Deepa and Victor stand in a small greenhouse they built

Keerai Farm: Connecting With Agricultural Traditions and a Diverse Community

At Keerai Farm in Enumclaw, Victor Anagli and Deepa Iyer are building on their families’ farming and cultural traditions. Victor’s family has been growing food for generations in his birthplace, Denu village in Ghana. Deepa’s ancestors lived among rice fields in southern India, and her family has strong cooking traditions.

“I want to rescue my cultural traditions and those of my friends and collaborators,” Deepa said. “We all have deep cultural traditions related to food and farming, yet in our industrial system, many of us lose those traditions in exchange for industrially produced food that often has negative impacts on the land, water, and the people who work to grow, process, and sell the food. Not to mention that our children become addicted to packaged and processed food, to eating on the run out of a paper bag or box, rather than having a way of life that allows us time to grow the food, harvest together, celebrate the bounty, give thanks together, share meals, and lift up our ancestors.”

An engineer by training, Victor left his corporate job to get back to his agricultural roots. Deepa has worked as a naturalist and food systems educator, and is currently a program coordinator with IRC’s New Roots program—FIN’s partner in organizing Tukwila Village Farmers Market and Namaste Farm Stand. In addition to supporting the Namaste Garden and Namuna Garden growers who sell food at our markets, Deepa has also shared some of Keerai Farm’s abundance at Tukwila Village Farmers Market.

Deepa and Victor bought their 21-acre property in 2018, and they’re already growing some of the same foods their ancestors ate, such as roselle, bottle gourds, peanuts, and okra. The couple take produce requests from community members, including Deepa’s mother’s Indian community and Tukwila Village Farmers Market customers. They’re experimenting with small greenhouses and organic agricultural techniques as they learn how to grow these culturally significant foods in the Pacific Northwest’s climate.

Okra plant
Okra is among the cultural foods that connect Deepa and Victor with their cultural heritage.

Growing community

“Keerai Farm is our dream: living life close to the land, connected to the Earth, caring for her each day we wake up, seeing our children run free and breathing fresh air, eating real food coming straight from the soil and grown with love and care,” Deepa said.

Deepa and Victor’s children are already well acquainted with farm life. Their 15-year-old son, Devon, loves tinkering with machinery, and helped install their irrigation system. He’s also creative in the kitchen, and surprised their family with tasty popsicles made from homegrown berries he’d collected. Their 3-year-old daughter, Samika, has learned to identify many of the plants they grow, and loves riding on their tractor as they cut grass.

Victor and Deepa want to share the experience of farming with other families–particularly those who have a hard time accessing land because of displacement or economic reasons, or because they don’t feel socially or physically safe living in a rural area.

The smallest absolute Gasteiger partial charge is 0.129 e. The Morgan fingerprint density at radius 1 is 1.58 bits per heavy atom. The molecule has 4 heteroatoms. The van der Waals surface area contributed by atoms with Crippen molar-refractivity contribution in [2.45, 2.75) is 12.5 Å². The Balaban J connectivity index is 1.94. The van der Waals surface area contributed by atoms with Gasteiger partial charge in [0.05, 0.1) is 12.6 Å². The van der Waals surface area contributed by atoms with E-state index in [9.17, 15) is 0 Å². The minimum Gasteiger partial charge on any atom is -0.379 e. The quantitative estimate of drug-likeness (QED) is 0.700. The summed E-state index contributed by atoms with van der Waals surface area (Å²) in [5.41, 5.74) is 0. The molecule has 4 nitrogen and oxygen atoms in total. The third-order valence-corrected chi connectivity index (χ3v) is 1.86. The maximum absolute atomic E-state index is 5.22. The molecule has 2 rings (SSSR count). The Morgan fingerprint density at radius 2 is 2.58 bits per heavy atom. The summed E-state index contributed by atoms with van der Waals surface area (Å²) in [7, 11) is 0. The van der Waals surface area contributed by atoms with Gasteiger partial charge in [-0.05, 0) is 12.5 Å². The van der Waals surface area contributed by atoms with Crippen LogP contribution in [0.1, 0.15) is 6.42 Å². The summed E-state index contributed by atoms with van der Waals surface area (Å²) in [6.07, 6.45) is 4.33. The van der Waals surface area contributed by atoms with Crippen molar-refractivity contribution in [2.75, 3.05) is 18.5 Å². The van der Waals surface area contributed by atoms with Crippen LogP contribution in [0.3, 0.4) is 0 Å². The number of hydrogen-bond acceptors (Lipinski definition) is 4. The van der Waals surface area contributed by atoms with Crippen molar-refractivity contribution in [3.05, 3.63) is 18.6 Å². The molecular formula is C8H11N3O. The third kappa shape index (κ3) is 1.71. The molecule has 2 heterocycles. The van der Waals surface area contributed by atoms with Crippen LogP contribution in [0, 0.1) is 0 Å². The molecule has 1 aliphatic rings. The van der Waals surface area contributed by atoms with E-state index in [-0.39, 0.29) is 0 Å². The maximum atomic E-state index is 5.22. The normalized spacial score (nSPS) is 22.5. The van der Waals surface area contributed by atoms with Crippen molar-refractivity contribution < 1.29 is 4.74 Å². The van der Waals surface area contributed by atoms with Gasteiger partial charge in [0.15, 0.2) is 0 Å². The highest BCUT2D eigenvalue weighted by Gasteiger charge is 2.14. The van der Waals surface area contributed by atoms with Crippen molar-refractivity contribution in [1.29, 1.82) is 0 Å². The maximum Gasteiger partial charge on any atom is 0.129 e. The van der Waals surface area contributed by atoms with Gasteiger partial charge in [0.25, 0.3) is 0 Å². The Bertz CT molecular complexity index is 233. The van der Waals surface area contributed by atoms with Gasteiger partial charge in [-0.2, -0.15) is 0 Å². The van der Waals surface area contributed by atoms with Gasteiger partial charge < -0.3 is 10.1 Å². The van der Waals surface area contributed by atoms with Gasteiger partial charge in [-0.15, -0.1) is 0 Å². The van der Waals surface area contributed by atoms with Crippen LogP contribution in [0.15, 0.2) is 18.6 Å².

“This is why we focus our work on connecting with BIPOC (Black-indigenous-people of color) families—because in King County there is diversity, but many folks of color do not own land and/or do not feel comfortable or have a space that feels welcoming to come and connect to the land,” Deepa said. “We hear this from so many people who come to visit: ‘We would love to live this way but we are not comfortable.’ Well, if we could live in community, then we could keep each other safe and inspired.”

Deepa smiles and holds out kale on a sunny day at Keerai Farm
Deepa holds kale, one of the many foods that has been bountiful at Keerai Farm. Keerai is a Tamil word for greens.

Deepa and Victor have been overwhelmed by positive feedback from community members who have visited Keerai Farm. Some have already been inspired to change their eating habits.

“Every time people come here, they taste the produce and say that it tastes different from the stores. That is a hell of a testament,” Victor said. “A group came to visit last week and harvested produce and cooked a meal in our kitchen, and then told us that that experience made them want to eat more fruits and vegetables and cook more for themselves.”

Victor loves sharing not only fresh food, but also knowledge about organic farming that has been passed to him down through generations.

“I believe growing food authentically without chemical aid is the way to do it. Food is medicine. Food is a healer. If you keep pumping it with fertilizers, that defeats the purpose,” Victor said. “It is important that we all know this, for this knowledge to be passed down—the actual doing part, not just reading a book. You have to go through the process with somebody. It is vitally important to share that knowledge.”

In addition to inviting community to come farm, Victor and Deepa are organizing events on their property. In June, 90 people spent a weekend practicing capoeira, camping, and enjoying the land at the “Grounded in Freedom” event that Keerai Farm hosted. Deepa and Victor plan to hold more events combining food, community, and healing arts such as yoga.

“Keerai Farm is a place of healing, a place where you are able to come and feel one with nature,” Victor said. “My vision for the future: a lot of people, like-minded folks who believe in authentic food, building community, and just being here now, being present together.”

Victor feeds chickens
Victor feeds chickens at Keerai Farm.

Help harvest at Keerai Farm

Deepa and Victor invite you to experience and help farm their land—and take fresh produce home. You can email Deepa at to set up a visit. It’s harvest season—a great time to be on the farm!

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